The man who is never mentioned again.  He is mentioned only here in the Bible.  He didn't write a book.  He didn't try to leave a legacy.  He just served when and where he was called, letting God determine how to use him.

The man who stepped in.  How do you think he felt?  "I don't belong."  "I'm not ready."  "This is happening too fast."  "Get somebody else."  There's no indication of that.  Only of a man who stepped in by faith.  Christ never calls without also equipping.  Many Christians are equipped much more than they know!

Monday, February 25, 2013

Who Was Matthias?

"And they cast lots for them, and the lot fell on Matthias, and he was numbered with the eleven apostles" (Acts 1:26).

Every February 24 we remember St. Matthias.  This week and next we'll answer the question,

Who Was Matthias and What Can We Learn from Him?
The man who replaced Judas.  What's fun to watch in Acts 1 is that following the ascension of Jesus the apostles start doing things "on their own."  Peter preaches his first sermon - a warm-up for his Pentecost sermon in Acts 2.  He talks about the need to replace Judas who took his own life shortly after his betrayal.  Two candidates are put forward, and the lot falls on Matthias.
The man who made twelve.  The death of Judas left eleven apostles.  There seems to be a special significance behind having twelve.  It has to do with the fact that in the Old Testament Israel had twelve tribes.  The new Israel, the church, likewise has twelve apostles.  Matthias made it twelve again.
The man who did not appoint himself.  We can learn "a lot" from this.  When they prayed, "Lord, show which one of these two You have chosen" (Acts 1:24), they were addressing none other than the Lord Jesus.  And so Jesus chose Matthias, just as He chose the other eleven.  So not one of the apostles appointed himself.  To this day a pastor does not appoint himself but is called by God through the congregation.  We can all hear and apply these words of Jesus: "You did not choose Me, but I chose you and appointed you that you should go and bear fruit" (John 15:16).
Next week, five more!

Monday, February 18, 2013

Luther's Last

"I thank You, Father, Lord of heaven and earth, that You have hidden these things from the wise and understanding and revealed them to little children" (Matt. 11:25).

"Come to Me, all who labor and are heavy laden, and I will give you rest" (Matt. 11:28).

On February 15, 1546, Martin Luther preached his final sermon.  The basis was Matthew 11:25-30.  He ended the sermon this way:

"Lo, this means that the wise of this world are rejected, that we may learn not to think ourselves wise and to put away from our eyes all great personages, indeed, to shut our eyes altogether, and cling only to Christ's Word and come to Him, as He so lovingly invites us to do, and say: 'Thou alone art my beloved Lord and Master, I am Thy disciple.'  This and much more might be said concerning this Gospel, but I am too weak and we shall let it go at that."

He died on February 18.  Among his last words: "Father, into Thy hands I commend my spirit" (Luke 23:46).

Monday, January 21, 2013

Living Words

Dear Christians,

The first Walk for Life San Diego was a very encouraging success, attended by nearly three thousand!  Thank you for your prayers, and thanks be to God!

As we mark the solemn 40th anniversary of Roe v. Wade, consider these three living words:

"Forty years long was I grieved with this generation, and said, 'It is a people that do err in their heart, and they have not known My ways'" (Ps. 95:10).

"Then said Jesus, 'Father, forgive them; for they know not what they do'" (Luke 23:34).

"Pray without ceasing" (1 Thess. 5:17).

With love,
Pastor Matt

Wednesday, January 16, 2013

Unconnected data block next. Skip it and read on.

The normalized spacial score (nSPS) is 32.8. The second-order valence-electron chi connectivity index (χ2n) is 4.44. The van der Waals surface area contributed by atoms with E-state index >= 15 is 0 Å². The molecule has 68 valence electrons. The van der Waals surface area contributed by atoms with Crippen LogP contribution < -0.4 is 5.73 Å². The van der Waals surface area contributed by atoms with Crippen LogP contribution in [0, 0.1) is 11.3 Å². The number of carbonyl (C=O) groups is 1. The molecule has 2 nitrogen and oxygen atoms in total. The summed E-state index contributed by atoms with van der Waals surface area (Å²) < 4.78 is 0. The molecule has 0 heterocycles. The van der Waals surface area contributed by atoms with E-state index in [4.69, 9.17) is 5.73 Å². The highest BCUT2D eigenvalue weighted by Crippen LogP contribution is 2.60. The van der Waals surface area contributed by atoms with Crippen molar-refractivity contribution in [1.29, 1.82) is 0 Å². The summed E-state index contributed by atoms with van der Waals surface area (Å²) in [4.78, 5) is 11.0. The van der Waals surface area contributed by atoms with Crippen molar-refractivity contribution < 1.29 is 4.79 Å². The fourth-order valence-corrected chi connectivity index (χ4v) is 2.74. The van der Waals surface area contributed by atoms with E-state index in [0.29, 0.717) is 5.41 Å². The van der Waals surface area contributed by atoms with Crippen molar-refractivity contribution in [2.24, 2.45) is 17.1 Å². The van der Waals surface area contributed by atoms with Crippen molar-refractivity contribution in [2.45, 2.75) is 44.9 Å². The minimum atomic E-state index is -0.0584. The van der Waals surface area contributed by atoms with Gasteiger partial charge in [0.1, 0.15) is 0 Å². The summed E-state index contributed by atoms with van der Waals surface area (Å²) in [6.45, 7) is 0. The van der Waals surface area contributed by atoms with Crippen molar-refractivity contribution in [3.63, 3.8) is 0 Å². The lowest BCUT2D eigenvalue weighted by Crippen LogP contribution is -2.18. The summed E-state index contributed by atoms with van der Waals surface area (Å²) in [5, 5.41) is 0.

Forty Years Long

"Forty years long was I grieved with this generation, and said, 'It is a people that do err in their heart, and they have not known My ways'" (Ps. 95:10).

Tuesday, January 22, marks the 40th anniversary of Roe v. Wade.  Let me put here two things.  First, a prayer request.  Please pray from your heart for the first Walk for Life San Diego (, to be held Saturday, January 19.  Pray for its organizers, speakers, and all who attend.  May God use it to help bring the soul of our nation to its senses!

Second, the text of a hymn.  To listen to it sung, or to see and print the music, go to  Look under "Music" and then "New Hymns."

When Man and Wife in Love Conceive

When man and wife in love conceive,
They have, O Lord, from You received
A holy gift beyond compare:
A child placed within their care.

The mother's womb is safe and warm,
The father's love will shield from harm,
And You, O Lord, together knit
The human body intricate.

"In pain," You said, "you will give birth;"
The woman feels the sin-brought curse.
By labor's end, the lesson learned:
"Your sorrow into joy will turn."

Your infant son or daughter bring
To be reborn through baptizing.
There I, the Lord, will take and bless
And robe each one in righteousness.

Dear Christians, never cease to pray
For faith and love these latter days,
For marriage, life, and family,
That all be held in sanctity.

Monday, January 7, 2013

Year of the Trinity

" much more will the blood of Christ, who through the eternal Spirit offered Himself without blemish to God, purify our conscience from dead works to serve the living God" (Heb. 9:14).

The above verse, like so many in Scripture, mentions all Three Persons of the Triune God.  "Christ" is of course the Son; "the eternal Spirit" is the Holy Spirit; and "God" here is a reference to the Father.  "The living God" (the last three words of the verse) can be taken as referring to the Trinity as a whole.  The very grammar of Scripture is Trinitarian!

We have begun a new year: 2013.  I would suggest thinking of this year as the Year of the Trinity.  Christians should think always of the Trinity and their Baptism.  But this year will bring extra opportunity to confess our faith in the Holy Trinity.  That is because this is 2013, and the numbers 1 and 3 are the two numbers of the Trinity.  We believe in 1 God in 3 Persons.

Funny how some say 13 is an unlucky number.  Seen in the light of the Trinity, it becomes the most blessed number!

Now think how many times you will hear, see, or write "2013" (for example, writing a check).  Many of these times could be a very small devotion in which you remember your Triune God, your Baptism, and your holy Christian faith.

Wishing you a blessed 2013, in the name of the Father and of the Son and of the Holy Spirit.  Amen!